A campaign to drive down the number of cases of diabetes has launched this week. Diabetes Prevention Week (April 16-22) aims to get people thinking about the causes of the condition and how to reduce their risk of developing the disease.
There are currently more than 12,000 diabetes patients in Surrey Downs. The number of patients being diagnosed nationally is rapidly increasing, adding pressure on the NHS - treatment of diabetes represents 10 per cent of the annual NHS budget.
Diabetes Prevention Week has a particular focus on Type 2, which is linked to lifestyle. Left untreated it can lead to stroke, blindness, heart disease, kidney failure and lower limb amputation.
The NHS Diabetes Prevention Programme identifies those at risk and provides free tailored, personalised help to reduce the risk of Type 2 diabetes including education on healthy eating and lifestyle. Patients are also encouraged to talk to their GP about having an annual health check to ensure hidden damage is not occurring.
Locally, NHS England awarded Surrey Heartlands Health and Care Partnership £1.8m over two years to invest in transforming diabetes services. Using this funding Surrey Downs CCG launched the National Diabetes Prevention Programme in May 2017 and there have been over 1,400 referrals to date. This programme identifies those who have a high risk of developing diabetes and refers them onto a course that supports people to understand and change key behaviours, reducing their risk of developing the condition. Feedback so far has been extremely positive with weight loss reductions, reductions in blood sugar levels, greater understanding and clarity and other wellbeing benefits.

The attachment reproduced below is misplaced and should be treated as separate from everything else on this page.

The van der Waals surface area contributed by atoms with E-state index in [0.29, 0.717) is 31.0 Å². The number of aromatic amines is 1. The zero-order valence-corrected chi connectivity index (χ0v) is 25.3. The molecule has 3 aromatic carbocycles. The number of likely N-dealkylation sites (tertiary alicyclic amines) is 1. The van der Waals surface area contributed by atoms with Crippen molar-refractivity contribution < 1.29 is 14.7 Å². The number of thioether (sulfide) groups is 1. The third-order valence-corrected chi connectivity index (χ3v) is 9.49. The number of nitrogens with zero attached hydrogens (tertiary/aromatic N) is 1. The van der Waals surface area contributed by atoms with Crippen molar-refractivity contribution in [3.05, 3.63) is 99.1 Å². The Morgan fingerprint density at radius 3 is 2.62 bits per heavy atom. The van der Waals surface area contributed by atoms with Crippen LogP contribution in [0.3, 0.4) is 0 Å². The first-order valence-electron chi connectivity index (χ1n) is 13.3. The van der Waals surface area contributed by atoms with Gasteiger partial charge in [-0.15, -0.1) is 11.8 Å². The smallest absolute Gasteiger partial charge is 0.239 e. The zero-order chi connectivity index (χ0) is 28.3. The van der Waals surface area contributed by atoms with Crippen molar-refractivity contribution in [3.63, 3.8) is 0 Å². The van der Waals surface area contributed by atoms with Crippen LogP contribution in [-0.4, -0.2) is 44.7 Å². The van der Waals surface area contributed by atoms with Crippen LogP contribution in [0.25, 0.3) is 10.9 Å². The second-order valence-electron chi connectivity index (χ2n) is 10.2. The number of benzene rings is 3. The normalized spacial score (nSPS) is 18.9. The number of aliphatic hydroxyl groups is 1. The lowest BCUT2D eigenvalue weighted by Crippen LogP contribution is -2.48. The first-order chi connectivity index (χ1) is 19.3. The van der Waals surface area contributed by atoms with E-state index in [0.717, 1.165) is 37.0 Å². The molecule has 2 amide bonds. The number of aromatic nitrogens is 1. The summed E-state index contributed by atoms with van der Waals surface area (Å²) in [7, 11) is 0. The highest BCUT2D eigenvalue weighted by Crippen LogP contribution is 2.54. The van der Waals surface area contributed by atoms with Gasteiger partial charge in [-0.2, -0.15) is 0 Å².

Tackling the rise in the number of people with diabetes is vital not only to support our citizens to live longer, healthier and fulfilled lives but also to support the sustainable future of the health service.
Many people will experience potentially preventable complications because of diabetes, simply because they don’t know enough about their condition and how to manage it. Our local projects are aimed at supporting people to better manage their health and signposting them to knowledgeable professionals for information and assistance when needed.